Published: Sun, December 02, 2018
Sci-tech | By April Francis

The InSight Lander Of NASA Has Arrived Its Destination

The InSight Lander Of NASA Has Arrived Its Destination

The robot will not be spending the duration of its mission snapping landscape pics and selfies, however, but will instead conduct a core-to-crust investigation of the Red Planet's deep interior - the only planet apart from Earth that mankind will have studied in this way.

NASA engineers Kris Bruvold (left) and Sandy Krasner (right) celebrate after the InSight lander safely touched down on Mars.

"WALL-E and EVE performed just as we expected them to", said MarCO chief engineer Andy Klesh of NASA's Jet Propulsion Laboratory in Pasadena, California, which built the CubeSats. "InSight will teach us valuable science as we prepare to send astronauts to the Moon and later to Mars", said NASA Administrator Jim Bridenstine. The twin satellites passed with flying colors, according to NASA officials, who said post launch they received minute-by-minute updates from the CubeSats.

Now, the two satellites are floating off farther into deep space, the mission to has come to an end.

Farah Alibay, a systems engineer at JPL for four years, told the Sun in May, just before the mission launched, that the satellites' success would be critical for similar missions in the future.

After a 458-million-kilometer (300-million-mile) journey lasting seven months, NASA successfully landed their newest probe on Mars yesterday, to the delight of its employees. While the InSight lander began its surface operations immediately, science data collection will begin about 10 weeks after landing.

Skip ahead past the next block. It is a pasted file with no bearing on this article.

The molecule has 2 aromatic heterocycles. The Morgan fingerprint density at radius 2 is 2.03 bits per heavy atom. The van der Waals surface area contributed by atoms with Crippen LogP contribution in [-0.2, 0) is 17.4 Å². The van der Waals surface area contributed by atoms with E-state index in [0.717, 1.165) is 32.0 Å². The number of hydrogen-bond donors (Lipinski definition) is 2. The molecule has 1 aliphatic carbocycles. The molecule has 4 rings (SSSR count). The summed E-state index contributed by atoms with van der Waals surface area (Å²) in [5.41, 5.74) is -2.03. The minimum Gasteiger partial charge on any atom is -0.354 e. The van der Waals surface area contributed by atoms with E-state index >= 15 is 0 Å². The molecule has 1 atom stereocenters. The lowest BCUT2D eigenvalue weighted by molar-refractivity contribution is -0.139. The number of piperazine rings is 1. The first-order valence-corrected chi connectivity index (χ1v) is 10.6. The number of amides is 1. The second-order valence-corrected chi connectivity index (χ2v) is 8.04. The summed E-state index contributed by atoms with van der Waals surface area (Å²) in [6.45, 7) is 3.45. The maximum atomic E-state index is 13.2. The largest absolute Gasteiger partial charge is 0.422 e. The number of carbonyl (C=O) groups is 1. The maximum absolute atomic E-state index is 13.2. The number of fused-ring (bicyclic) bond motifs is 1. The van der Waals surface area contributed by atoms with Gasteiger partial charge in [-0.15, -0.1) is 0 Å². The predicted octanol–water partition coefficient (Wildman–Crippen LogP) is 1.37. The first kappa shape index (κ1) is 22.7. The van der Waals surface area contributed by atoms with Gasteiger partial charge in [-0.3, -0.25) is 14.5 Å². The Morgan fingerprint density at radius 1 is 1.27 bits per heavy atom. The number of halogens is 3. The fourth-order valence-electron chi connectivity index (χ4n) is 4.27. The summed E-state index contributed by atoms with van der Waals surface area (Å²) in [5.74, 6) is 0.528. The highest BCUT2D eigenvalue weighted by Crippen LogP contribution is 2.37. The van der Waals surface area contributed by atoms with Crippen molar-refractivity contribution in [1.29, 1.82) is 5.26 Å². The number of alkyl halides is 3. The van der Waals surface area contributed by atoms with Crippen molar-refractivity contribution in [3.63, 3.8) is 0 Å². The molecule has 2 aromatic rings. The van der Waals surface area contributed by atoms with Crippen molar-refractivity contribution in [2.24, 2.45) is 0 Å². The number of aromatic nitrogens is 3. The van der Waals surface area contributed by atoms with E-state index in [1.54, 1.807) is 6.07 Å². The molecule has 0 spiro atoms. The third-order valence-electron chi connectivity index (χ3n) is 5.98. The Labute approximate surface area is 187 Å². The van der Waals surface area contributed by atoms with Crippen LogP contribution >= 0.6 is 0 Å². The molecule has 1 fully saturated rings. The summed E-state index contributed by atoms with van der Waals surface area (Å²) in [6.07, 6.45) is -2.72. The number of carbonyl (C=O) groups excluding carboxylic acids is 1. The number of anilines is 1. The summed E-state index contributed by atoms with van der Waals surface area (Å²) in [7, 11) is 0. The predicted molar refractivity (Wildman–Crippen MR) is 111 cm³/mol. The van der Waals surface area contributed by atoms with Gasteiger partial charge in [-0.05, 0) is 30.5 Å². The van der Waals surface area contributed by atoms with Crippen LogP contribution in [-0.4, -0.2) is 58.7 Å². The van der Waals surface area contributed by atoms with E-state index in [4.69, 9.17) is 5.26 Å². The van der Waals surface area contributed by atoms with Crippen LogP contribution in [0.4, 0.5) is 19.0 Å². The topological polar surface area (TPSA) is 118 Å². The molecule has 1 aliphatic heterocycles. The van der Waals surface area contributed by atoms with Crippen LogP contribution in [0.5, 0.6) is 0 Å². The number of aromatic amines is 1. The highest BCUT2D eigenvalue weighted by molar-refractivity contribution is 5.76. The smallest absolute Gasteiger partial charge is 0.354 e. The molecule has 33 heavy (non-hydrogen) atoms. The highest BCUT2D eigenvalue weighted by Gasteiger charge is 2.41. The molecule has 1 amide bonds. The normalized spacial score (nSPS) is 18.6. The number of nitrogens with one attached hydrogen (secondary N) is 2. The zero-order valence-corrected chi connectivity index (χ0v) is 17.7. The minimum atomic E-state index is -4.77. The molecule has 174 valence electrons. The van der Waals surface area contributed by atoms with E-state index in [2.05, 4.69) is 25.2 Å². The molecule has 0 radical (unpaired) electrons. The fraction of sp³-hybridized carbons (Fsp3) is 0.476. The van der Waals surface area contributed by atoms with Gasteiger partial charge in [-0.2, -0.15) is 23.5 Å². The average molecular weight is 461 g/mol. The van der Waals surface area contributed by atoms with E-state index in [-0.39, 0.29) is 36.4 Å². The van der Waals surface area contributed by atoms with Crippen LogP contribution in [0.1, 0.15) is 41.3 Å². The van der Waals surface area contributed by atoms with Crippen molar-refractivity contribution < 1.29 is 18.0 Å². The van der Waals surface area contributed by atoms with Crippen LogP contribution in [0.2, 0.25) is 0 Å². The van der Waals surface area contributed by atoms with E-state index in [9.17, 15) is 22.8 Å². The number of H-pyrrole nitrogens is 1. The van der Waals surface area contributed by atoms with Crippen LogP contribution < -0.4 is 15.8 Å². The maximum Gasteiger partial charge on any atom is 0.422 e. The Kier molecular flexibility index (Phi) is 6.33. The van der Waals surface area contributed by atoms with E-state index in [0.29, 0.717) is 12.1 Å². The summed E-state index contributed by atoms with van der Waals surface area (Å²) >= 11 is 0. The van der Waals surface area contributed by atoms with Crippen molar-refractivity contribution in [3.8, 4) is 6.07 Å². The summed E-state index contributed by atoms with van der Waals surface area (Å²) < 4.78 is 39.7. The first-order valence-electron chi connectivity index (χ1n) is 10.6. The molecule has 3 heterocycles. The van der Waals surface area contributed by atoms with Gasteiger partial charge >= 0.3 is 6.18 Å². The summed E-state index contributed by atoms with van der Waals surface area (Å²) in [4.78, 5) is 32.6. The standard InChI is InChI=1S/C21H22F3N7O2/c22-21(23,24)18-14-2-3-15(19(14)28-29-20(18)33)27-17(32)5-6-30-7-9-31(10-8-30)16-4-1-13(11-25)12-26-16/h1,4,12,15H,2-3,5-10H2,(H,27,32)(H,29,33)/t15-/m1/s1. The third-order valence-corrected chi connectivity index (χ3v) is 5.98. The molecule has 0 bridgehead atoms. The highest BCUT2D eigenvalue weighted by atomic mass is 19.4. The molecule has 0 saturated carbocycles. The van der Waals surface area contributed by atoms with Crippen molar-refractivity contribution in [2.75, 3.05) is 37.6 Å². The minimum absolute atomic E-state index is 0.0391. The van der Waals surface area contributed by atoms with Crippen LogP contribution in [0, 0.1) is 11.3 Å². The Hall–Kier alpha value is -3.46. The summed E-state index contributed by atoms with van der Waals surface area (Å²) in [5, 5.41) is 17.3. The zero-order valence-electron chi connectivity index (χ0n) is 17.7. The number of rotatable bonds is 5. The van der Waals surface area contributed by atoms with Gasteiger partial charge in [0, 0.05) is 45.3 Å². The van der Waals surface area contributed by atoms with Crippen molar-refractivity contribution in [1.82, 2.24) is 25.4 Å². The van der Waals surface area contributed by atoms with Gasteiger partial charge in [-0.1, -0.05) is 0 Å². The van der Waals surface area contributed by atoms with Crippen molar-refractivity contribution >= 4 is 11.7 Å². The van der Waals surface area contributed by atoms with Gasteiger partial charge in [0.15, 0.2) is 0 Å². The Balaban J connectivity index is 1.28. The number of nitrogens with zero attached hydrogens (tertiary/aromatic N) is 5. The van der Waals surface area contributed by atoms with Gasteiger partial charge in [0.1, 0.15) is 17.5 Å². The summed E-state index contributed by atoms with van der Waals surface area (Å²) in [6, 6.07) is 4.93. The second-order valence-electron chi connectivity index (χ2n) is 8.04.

The CubeSats' mission objective is independent of InSight's. "Within two or three months, the arm will deploy the mission's main science instruments, the Seismic Experiment for Interior Structure (SEIS) and Heat Flow and Physical Properties Package (HP) instruments".

InSight's surface-operations phase began a minute after touchdown and one of its first tasks was to deploy its two decagonal solar arrays, which will provide power.

There are no science instruments on MarCO. There was a problem however: The orbiter could only either receive or send information, so engineers at JPL and NASA headquarters had to wait around four hours to learn whether their half-a-billion-dollar spacecraft had successfully landed or crashed 33 million miles away. "Believe me, it is a lot of fun".

Signals indicating that its solar panels had opened and were collecting sunlight on the Martian surface were relayed to Earth by NASA's Mars Odyssey orbiter (launched in 2001 and now orbiting Mars), which were received at about 7.00 a.m. IST as expected. The people in NASA's control room weren't the only ones cheering.

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